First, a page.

The trend has resulted in more families preferring simpler ceremonies or only cremation services. The average fee for a funeral service has fallen over the past two decades to an industry estimate of less than ¥1 million ($9,000), according to those involved.

However, even though the total cost has fallen, “People still seek a better farewell for their loved ones,” since respect for the deceased remains unchanged, Kato of IFSA said.

“They feel it is worth it when they can see a peaceful look on their deceased family member’s (face) in the coffin, especially a caregiver who supported them during a long fight with an illness,” Uya said.

Of more than 10,000 funerals handled by Koekisha in a year, nearly 60 percent employ embalming at a cost of ¥150,000 — five times as expensive as when dry ice is used to preserve corpses.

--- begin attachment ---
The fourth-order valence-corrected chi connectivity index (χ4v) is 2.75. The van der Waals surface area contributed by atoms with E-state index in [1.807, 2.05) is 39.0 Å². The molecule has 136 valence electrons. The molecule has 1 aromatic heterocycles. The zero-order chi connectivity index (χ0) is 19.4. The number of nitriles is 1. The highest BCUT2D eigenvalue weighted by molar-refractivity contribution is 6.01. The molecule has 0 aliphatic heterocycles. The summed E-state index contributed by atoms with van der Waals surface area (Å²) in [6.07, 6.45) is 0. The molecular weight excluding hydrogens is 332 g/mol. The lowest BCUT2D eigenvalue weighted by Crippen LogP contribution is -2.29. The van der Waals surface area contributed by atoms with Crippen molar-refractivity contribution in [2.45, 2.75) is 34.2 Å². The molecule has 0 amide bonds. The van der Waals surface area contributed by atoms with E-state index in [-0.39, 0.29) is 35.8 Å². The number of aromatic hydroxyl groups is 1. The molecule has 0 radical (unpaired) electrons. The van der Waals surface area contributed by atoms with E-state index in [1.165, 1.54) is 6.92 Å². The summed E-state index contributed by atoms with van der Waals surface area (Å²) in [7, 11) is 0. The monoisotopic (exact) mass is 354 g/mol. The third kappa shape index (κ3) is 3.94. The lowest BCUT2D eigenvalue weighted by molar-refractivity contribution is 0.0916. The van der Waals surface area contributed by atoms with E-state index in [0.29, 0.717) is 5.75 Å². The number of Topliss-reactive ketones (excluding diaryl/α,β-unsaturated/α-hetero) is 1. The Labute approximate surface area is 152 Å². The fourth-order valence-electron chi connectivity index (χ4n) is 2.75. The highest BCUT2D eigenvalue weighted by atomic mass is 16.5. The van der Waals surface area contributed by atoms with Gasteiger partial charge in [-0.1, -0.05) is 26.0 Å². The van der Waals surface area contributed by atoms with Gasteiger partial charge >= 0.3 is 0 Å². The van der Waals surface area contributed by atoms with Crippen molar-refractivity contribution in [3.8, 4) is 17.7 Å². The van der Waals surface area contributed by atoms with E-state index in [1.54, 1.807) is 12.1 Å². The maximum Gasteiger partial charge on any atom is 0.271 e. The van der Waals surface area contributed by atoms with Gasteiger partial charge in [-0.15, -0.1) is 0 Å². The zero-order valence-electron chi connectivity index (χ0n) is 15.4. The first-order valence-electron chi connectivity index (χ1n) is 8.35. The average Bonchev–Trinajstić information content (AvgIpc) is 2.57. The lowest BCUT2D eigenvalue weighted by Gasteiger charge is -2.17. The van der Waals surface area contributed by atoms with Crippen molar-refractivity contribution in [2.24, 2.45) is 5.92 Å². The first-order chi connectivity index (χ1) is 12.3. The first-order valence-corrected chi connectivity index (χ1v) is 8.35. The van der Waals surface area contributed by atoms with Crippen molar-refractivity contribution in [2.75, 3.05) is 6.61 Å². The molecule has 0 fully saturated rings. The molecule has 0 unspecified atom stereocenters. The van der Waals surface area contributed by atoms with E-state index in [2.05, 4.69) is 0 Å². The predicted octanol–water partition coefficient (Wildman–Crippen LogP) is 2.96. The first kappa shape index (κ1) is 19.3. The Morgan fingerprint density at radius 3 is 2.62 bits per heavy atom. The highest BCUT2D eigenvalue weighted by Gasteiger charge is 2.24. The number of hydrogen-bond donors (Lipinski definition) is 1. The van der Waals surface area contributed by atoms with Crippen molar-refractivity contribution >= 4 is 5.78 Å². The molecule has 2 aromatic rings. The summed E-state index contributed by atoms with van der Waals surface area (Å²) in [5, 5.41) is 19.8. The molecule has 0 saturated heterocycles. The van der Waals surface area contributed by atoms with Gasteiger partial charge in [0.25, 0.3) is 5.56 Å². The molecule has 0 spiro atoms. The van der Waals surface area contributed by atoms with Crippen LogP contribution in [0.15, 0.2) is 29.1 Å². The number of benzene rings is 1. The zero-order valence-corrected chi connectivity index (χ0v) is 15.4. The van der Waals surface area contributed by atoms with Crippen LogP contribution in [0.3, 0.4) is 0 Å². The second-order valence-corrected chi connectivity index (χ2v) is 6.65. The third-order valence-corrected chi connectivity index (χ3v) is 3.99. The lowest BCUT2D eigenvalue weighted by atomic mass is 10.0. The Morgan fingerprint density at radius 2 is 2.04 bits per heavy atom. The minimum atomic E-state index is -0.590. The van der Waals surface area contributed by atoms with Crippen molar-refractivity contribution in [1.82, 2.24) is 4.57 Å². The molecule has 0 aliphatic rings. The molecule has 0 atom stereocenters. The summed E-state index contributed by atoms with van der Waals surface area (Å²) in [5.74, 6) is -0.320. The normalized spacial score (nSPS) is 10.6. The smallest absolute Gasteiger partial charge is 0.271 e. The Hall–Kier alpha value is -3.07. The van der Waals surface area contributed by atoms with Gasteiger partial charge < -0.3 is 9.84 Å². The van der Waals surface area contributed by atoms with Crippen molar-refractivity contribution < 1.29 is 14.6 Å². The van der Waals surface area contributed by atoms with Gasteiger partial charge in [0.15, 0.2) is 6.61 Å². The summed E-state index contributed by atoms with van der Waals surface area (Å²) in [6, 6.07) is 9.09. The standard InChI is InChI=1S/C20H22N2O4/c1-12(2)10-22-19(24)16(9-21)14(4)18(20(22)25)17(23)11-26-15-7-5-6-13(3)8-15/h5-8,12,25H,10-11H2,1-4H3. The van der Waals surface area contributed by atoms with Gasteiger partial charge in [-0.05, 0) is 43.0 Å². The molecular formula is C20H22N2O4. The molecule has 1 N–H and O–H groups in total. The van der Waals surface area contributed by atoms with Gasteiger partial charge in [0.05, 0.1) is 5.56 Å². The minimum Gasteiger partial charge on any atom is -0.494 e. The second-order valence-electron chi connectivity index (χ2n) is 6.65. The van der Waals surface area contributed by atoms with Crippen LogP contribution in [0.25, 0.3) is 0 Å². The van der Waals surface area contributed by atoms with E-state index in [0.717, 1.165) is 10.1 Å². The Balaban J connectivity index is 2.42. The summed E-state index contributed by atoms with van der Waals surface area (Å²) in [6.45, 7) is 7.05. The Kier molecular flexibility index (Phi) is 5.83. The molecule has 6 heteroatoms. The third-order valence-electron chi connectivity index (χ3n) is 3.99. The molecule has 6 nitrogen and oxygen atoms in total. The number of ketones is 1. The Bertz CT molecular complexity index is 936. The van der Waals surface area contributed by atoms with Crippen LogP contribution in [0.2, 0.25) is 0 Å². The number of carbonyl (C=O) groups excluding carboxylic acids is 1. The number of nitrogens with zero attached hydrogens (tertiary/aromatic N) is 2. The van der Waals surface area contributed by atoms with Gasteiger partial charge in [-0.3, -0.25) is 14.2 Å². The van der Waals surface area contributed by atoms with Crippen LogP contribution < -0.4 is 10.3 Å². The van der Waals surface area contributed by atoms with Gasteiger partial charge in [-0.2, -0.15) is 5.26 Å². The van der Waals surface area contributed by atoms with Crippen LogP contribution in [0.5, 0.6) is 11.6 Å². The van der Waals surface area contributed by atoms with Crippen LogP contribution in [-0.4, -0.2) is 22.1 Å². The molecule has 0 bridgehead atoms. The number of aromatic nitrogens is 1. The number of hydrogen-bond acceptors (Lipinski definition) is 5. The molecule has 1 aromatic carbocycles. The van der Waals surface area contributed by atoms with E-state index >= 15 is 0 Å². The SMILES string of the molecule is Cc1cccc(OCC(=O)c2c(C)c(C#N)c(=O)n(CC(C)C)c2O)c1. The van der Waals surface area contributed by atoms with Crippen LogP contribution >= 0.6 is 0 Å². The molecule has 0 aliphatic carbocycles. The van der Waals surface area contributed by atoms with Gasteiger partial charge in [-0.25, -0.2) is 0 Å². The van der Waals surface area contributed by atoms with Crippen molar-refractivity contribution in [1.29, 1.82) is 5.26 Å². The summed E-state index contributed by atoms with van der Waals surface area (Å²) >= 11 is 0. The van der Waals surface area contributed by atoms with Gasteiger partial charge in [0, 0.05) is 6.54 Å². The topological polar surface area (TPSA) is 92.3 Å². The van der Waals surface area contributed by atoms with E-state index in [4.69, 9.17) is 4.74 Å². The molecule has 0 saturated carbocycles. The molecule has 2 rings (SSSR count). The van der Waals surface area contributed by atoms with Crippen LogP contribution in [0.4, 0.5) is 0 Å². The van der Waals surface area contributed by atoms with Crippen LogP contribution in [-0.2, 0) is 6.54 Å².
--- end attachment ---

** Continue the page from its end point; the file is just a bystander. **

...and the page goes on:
In April, 22 students enrolled at Nihon Human Ceremony College, the only Japanese institution that trains embalmers. The college, in Hiratsuka, Kanagawa Prefecture, has seen enrollment spike along with growth in demand — the school doubled its enrollment limit to around 20 in 2015.

The grandmother of Mutsuki Honda, an 18-year old freshman, passed away in her second year of junior high school, leaving her family with a memory of their relative that differed greatly from her appearance when she was alive.

“The dead were somebodies’ beloved grandfather or grandmother,” Honda said. “Each family has its own ideal farewell. I want to be an embalmer to make it come true.”